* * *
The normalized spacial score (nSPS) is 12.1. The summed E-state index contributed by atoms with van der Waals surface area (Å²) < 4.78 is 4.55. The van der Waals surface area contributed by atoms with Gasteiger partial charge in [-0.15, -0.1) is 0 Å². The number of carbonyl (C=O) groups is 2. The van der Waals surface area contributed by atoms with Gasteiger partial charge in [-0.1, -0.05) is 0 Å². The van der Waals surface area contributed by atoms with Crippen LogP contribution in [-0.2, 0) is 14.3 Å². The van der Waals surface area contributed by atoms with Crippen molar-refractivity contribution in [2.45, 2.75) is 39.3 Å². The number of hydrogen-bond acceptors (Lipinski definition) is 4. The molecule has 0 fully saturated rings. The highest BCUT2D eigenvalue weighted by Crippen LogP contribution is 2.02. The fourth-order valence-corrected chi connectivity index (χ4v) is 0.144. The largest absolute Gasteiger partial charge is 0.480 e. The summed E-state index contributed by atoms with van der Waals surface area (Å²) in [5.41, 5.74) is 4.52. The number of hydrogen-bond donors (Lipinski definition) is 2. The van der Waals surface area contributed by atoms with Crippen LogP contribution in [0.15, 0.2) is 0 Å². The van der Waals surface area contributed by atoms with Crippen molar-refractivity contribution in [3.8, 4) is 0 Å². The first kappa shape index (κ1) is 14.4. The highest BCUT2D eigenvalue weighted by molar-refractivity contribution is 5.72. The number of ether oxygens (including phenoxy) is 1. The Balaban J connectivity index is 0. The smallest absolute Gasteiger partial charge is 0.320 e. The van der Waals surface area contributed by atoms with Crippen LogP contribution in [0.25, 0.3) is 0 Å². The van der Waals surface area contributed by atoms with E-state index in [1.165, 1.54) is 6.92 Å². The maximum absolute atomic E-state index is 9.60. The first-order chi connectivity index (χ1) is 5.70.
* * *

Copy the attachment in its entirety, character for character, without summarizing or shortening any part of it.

The normalized spacial score (nSPS) is 12.1. The summed E-state index contributed by atoms with van der Waals surface area (Å²) < 4.78 is 4.55. The van der Waals surface area contributed by atoms with Gasteiger partial charge in [-0.15, -0.1) is 0 Å². The number of carbonyl (C=O) groups is 2. The van der Waals surface area contributed by atoms with Gasteiger partial charge in [-0.1, -0.05) is 0 Å². The van der Waals surface area contributed by atoms with Crippen LogP contribution in [-0.2, 0) is 14.3 Å². The van der Waals surface area contributed by atoms with Crippen molar-refractivity contribution in [2.45, 2.75) is 39.3 Å². The number of hydrogen-bond acceptors (Lipinski definition) is 4. The molecule has 0 fully saturated rings. The highest BCUT2D eigenvalue weighted by Crippen LogP contribution is 2.02. The fourth-order valence-corrected chi connectivity index (χ4v) is 0.144. The largest absolute Gasteiger partial charge is 0.480 e. The summed E-state index contributed by atoms with van der Waals surface area (Å²) in [5.41, 5.74) is 4.52. The number of hydrogen-bond donors (Lipinski definition) is 2. The van der Waals surface area contributed by atoms with Crippen LogP contribution in [0.15, 0.2) is 0 Å². The van der Waals surface area contributed by atoms with Crippen molar-refractivity contribution in [3.8, 4) is 0 Å². The first kappa shape index (κ1) is 14.4. The highest BCUT2D eigenvalue weighted by molar-refractivity contribution is 5.72. The number of ether oxygens (including phenoxy) is 1. The Balaban J connectivity index is 0. The smallest absolute Gasteiger partial charge is 0.320 e. The van der Waals surface area contributed by atoms with Crippen LogP contribution in [0.25, 0.3) is 0 Å². The van der Waals surface area contributed by atoms with E-state index in [1.165, 1.54) is 6.92 Å². The maximum absolute atomic E-state index is 9.60. The first-order chi connectivity index (χ1) is 5.70.